Live Better: Get Connected…and get online!

We spoke to John Rowbotham from Our Live Better: Get Connected project, about the brilliant digital inclusion work they’re doing.

“Whilst we’ve all had to adapt and rely on technology like never before, some people are having to start from scratch”

As we entered our second covid-19 lockdown, we spoke to John from our Live Better: Get Connected project, about the critical digital inclusion work they’re doing. Through a process of co-production, assessment and motivation, John has been supporting people to get online!

“I work alongside Lewis Bowman on the Live Better: Get Connected project, delivered in partnership with Reach South Sheffield. The aim of the project is to provide residents of the South Sheffield community with a service that supports them with financial difficulties, and other issues that hinder their ability to engage with their communities. A thread that runs through both financial difficulties and social isolation, is a lack of digital engagement. This has been highlighted in recent months with people being stuck at home and risks of isolation increasing. Therefore, we’ve embarked on a mission to support our participants to get online. However, as the service we provide is primarily for people aged over 50, a group identified as being more at risk of digital exclusion, it’s been important to understand where everyone’s starting points are. Some people find it second nature to use programmes like zoom, whereas others have never used email – so they’re coming from completely different stages of knowledge”.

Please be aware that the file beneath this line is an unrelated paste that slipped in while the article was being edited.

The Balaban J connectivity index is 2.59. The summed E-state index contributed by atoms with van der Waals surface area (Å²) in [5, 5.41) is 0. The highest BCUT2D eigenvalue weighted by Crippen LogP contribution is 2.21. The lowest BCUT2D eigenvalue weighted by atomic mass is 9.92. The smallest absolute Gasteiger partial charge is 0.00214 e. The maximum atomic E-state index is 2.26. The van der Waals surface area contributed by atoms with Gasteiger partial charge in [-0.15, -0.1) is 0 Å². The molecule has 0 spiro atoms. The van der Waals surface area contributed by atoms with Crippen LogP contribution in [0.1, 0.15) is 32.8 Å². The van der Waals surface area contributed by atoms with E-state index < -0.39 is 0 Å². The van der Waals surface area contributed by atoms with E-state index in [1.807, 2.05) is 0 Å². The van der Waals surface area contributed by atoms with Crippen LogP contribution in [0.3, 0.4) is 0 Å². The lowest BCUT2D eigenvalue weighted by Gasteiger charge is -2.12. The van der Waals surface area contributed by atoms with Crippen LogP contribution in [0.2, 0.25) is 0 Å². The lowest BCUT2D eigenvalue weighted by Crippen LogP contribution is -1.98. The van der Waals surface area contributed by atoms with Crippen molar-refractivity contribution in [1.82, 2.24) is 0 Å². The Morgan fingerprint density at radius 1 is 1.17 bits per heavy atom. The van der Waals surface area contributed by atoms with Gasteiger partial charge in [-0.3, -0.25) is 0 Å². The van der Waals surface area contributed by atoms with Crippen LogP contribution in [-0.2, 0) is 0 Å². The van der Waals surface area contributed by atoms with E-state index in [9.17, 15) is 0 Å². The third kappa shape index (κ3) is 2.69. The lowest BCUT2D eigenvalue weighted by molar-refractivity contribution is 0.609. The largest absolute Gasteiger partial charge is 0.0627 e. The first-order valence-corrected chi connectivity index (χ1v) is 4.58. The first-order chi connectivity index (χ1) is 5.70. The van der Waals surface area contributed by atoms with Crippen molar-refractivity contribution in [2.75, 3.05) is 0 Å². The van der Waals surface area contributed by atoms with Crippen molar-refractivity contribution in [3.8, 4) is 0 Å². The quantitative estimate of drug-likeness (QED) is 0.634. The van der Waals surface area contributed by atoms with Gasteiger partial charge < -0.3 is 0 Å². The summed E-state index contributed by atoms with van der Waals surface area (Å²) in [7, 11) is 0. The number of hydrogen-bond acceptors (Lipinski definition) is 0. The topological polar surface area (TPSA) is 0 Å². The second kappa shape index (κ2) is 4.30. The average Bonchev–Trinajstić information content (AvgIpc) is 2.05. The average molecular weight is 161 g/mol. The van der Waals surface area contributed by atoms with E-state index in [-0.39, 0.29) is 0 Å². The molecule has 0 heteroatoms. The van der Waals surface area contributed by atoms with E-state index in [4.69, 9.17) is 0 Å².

What barriers did you face, and how did you overcome them?

“First, we assessed everyone’s IT literacy, which involved creating questionnaires and speaking to people over the phone. One section of the survey asked people to identify barriers they face, offering examples such as a lack of technology and training (these were the two main barriers highlighted). We offered a kind of part B to this, by asking them if there was any way we could help them, such as providing them with a tablet. We have now supplied participants with tablets that are loaded up with internet, to help overcome the equipment barrier. A third barrier that was fairly frequent, was motivation. I think as digital technology is so foreign to some, there is a level of apathy towards it. It can also be a very daunting prospect, it’s like learning another language for some people. However, I think, if we ease people into it and explain the benefits, then they will start to see the value. Saying that though, it isn’t for everyone and that’s totally fine.

Our next steps are training, which we are doing over the phone. We are in an unprecedented situation where we can’t go into people’s houses to help them get set up like you would in the past. However, having regular meetings with the other ABiS partners and taking through the challenges has really helped us all evolve throughout the process, allowing us to overcome these challenges”.

How did you assess the ability of each individual?